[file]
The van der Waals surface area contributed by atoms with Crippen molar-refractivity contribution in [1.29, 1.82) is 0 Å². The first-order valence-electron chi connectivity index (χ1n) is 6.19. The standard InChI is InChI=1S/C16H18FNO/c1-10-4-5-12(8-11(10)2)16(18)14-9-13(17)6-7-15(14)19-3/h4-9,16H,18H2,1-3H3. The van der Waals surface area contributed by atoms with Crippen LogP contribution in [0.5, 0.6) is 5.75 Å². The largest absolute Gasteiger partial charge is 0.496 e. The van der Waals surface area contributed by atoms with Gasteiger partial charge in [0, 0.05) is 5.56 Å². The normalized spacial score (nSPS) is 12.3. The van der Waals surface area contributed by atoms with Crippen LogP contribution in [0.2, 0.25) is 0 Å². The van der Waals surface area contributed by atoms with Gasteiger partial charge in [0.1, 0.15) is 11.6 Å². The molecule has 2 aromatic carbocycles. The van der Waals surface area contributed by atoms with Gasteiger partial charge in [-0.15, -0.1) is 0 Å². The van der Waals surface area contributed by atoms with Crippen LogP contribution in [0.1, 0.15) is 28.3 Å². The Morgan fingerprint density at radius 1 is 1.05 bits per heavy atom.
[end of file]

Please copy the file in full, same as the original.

The van der Waals surface area contributed by atoms with Crippen molar-refractivity contribution in [1.29, 1.82) is 0 Å². The first-order valence-electron chi connectivity index (χ1n) is 6.19. The standard InChI is InChI=1S/C16H18FNO/c1-10-4-5-12(8-11(10)2)16(18)14-9-13(17)6-7-15(14)19-3/h4-9,16H,18H2,1-3H3. The van der Waals surface area contributed by atoms with Crippen LogP contribution in [0.5, 0.6) is 5.75 Å². The largest absolute Gasteiger partial charge is 0.496 e. The van der Waals surface area contributed by atoms with Gasteiger partial charge in [0, 0.05) is 5.56 Å². The normalized spacial score (nSPS) is 12.3. The van der Waals surface area contributed by atoms with Crippen LogP contribution in [0.2, 0.25) is 0 Å². The van der Waals surface area contributed by atoms with Gasteiger partial charge in [0.1, 0.15) is 11.6 Å². The molecule has 2 aromatic carbocycles. The van der Waals surface area contributed by atoms with Gasteiger partial charge in [-0.15, -0.1) is 0 Å². The van der Waals surface area contributed by atoms with Crippen LogP contribution in [0.1, 0.15) is 28.3 Å². The Morgan fingerprint density at radius 1 is 1.05 bits per heavy atom.